14. To that I would say, someone else looking at your code is much more likely to find the holes than you are. If the holes were obvious to you, you wouldn't have put them there to begin with. We inherently understand that, that's why we do code reviews. However, often the code review is too late to really change things. What if we caught those problems while they were being written and fixed them then? What's the old saying "2 heads are better than 1"?
  15. The Joel test was good for its time, but it's 20 years old. I think it's time we reevaluate it. Number 8 is probably one of the most outdated. Remote work didn't even really exist back then. Here is a more modern take on it. https://www.sasworkshops.com/joel-3-joel-test/
  16. I have done pair programming with clients and it works quite well. Granted these were one-off sessions working to solve a very particular problem. I mostly work alone so I haven't used it in a wide spread way, but I know people that have and are successful with it. Given the fact that most corporate management is still stuck in the industrial age, it's not very widespread.
  17. Seperate projects is not that uncommon, but I second what Neil says. Innosetup works great if you are still building installers. Much nicer than the NI build-in one and the results are orders of magnitude smaller. Offers you a lot more control too. Lately I've just migrated to doing NI Packages instead of installers. They seem to work fine. Although you would still have the same problem with multiple devs working in parallel. One other often overlooked solution to the whole working in parallel problem is pair or mob programming. No need to worry branching, merging or stepping on each other's toes.
  18. Apparently it's contagious!
  19. Well NI just solved the distribution and licensing problem didn't they? No one's complaining about that any more.
  20. I think it is totally worth watching the NetFlix documentary on Boeing, much of the same sentiment.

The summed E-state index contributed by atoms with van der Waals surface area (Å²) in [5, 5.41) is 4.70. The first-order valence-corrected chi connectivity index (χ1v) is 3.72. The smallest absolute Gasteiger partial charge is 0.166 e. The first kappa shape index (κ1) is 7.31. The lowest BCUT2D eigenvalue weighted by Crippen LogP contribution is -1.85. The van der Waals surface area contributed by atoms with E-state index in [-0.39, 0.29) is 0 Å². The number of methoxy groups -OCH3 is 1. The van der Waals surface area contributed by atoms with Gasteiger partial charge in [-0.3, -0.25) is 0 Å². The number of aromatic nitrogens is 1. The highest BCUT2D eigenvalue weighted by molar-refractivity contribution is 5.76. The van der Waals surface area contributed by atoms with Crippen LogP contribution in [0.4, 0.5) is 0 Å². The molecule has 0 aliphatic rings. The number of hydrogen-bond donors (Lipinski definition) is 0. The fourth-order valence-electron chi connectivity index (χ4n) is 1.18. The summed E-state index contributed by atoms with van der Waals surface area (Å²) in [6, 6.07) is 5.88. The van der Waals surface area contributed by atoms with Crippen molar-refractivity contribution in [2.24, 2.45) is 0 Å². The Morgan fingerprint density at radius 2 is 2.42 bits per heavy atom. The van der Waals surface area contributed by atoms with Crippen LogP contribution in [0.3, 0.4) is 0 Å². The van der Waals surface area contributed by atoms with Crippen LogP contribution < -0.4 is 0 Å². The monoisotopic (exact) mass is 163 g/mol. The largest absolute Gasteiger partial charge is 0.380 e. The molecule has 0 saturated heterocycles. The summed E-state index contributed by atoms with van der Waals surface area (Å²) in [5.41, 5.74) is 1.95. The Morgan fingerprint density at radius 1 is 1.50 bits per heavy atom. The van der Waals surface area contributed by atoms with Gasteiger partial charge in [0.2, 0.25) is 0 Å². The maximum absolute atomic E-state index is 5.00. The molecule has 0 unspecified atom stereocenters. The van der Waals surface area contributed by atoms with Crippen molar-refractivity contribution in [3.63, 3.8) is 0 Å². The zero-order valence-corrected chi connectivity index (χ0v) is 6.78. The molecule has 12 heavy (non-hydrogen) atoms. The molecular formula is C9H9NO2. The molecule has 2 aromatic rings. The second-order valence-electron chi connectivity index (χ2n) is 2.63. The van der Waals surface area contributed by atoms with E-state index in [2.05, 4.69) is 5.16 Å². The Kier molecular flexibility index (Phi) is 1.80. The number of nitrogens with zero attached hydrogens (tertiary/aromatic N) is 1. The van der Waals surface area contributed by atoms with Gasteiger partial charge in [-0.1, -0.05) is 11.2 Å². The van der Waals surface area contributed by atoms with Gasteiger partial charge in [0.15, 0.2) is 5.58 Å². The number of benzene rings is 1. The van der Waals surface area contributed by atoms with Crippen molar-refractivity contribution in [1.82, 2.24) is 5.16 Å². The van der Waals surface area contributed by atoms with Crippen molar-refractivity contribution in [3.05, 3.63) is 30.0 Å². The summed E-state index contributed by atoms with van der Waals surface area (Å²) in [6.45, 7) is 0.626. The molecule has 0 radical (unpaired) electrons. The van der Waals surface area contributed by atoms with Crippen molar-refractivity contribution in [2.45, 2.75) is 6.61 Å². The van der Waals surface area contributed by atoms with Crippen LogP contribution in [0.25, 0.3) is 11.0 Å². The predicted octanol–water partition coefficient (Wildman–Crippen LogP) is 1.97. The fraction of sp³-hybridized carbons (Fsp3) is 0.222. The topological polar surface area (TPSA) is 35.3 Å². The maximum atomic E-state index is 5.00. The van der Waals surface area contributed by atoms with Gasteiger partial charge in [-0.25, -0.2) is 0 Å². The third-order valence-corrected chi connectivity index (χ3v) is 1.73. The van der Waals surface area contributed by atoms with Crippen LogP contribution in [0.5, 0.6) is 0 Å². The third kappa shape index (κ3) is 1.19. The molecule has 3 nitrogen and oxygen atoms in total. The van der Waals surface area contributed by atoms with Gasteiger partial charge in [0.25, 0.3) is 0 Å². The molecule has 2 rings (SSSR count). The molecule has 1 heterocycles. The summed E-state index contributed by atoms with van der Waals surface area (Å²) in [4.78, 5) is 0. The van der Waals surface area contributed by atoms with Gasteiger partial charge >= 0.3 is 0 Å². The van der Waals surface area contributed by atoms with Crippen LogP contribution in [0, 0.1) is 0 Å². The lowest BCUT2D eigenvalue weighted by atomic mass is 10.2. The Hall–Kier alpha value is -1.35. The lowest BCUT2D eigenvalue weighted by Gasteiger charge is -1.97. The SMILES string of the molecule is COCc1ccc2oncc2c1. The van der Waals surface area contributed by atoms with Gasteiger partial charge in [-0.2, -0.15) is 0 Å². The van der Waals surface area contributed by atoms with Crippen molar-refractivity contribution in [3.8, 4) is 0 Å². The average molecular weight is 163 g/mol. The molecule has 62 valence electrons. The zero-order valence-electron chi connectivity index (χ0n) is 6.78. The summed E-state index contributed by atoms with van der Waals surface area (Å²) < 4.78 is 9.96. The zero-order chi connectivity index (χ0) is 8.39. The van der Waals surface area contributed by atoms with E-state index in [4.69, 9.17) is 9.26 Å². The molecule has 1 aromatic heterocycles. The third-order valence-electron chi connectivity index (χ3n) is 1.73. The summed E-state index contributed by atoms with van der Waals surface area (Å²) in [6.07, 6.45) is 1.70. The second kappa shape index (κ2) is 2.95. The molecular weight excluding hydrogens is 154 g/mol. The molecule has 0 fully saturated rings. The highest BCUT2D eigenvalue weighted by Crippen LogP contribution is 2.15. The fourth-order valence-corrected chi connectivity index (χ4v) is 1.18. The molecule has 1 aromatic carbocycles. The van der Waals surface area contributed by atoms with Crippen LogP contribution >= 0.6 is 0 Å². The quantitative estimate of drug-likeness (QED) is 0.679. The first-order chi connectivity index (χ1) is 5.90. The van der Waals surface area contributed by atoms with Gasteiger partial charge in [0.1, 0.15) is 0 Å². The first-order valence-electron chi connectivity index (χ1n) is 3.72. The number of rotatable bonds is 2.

21. I stand corrected. If you are not going to have external, I guess you don't need a call for presentations.
  22. We only had 1 track. Maybe in the future we'll graduate to 2 or more. As far as Eric's presentation, a. we didn't have a whole lot to chose from (being our first year and generally a smaller conference due to COVID) and b. as you mentioned a prominent NI employee talking on the future of LabVIEW seemed an interesting proposition. We knew the general topic of his presentation but didn't know exactly how it was going to go. Having been there, I haven't watched the video, so I don't know how it comes off in the video, but I thought it was an alright session in person. Looking back on it with all the things that have happened since then, I can see why you might look on it with a negative light. For all the talk of listening to their customers more, they don't seem to be heeding that advice.
  23. If you don't like the presentation selection, you are welcome to submit your own ideas for this year. Deadline is April 30th so you have plenty of time. https://gdevconna.org/present/
  24. Early-bird discounted Tickets are now available! https://gdevconna.org/
  25. if they haven't put out a call for presentations yet or mentioned anything in the press or to the community by now, it ain't happening in May. The convention center probably only shows that because they probably signed a multi-year deal and just haven't officially cancelled with the convention center yet.